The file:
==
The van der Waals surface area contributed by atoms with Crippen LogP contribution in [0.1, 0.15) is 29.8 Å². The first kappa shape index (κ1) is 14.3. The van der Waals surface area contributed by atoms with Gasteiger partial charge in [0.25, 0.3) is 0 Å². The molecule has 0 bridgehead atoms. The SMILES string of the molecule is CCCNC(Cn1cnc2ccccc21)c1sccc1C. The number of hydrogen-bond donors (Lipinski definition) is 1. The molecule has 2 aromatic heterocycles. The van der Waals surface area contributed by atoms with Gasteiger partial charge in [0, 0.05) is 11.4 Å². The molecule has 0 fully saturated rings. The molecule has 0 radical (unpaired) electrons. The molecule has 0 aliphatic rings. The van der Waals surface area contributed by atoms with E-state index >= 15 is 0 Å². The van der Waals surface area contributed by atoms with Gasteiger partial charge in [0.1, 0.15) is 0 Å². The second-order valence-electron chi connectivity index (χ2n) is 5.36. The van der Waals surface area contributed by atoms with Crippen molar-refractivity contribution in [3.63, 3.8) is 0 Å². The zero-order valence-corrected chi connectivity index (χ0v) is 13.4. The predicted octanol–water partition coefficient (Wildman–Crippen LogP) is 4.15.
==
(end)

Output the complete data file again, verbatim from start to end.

The van der Waals surface area contributed by atoms with Crippen LogP contribution in [0.1, 0.15) is 29.8 Å². The first kappa shape index (κ1) is 14.3. The van der Waals surface area contributed by atoms with Gasteiger partial charge in [0.25, 0.3) is 0 Å². The molecule has 0 bridgehead atoms. The SMILES string of the molecule is CCCNC(Cn1cnc2ccccc21)c1sccc1C. The number of hydrogen-bond donors (Lipinski definition) is 1. The molecule has 2 aromatic heterocycles. The van der Waals surface area contributed by atoms with Gasteiger partial charge in [0, 0.05) is 11.4 Å². The molecule has 0 fully saturated rings. The molecule has 0 radical (unpaired) electrons. The molecule has 0 aliphatic rings. The van der Waals surface area contributed by atoms with E-state index >= 15 is 0 Å². The van der Waals surface area contributed by atoms with Gasteiger partial charge in [0.1, 0.15) is 0 Å². The second-order valence-electron chi connectivity index (χ2n) is 5.36. The van der Waals surface area contributed by atoms with Crippen molar-refractivity contribution in [3.63, 3.8) is 0 Å². The zero-order valence-corrected chi connectivity index (χ0v) is 13.4. The predicted octanol–water partition coefficient (Wildman–Crippen LogP) is 4.15.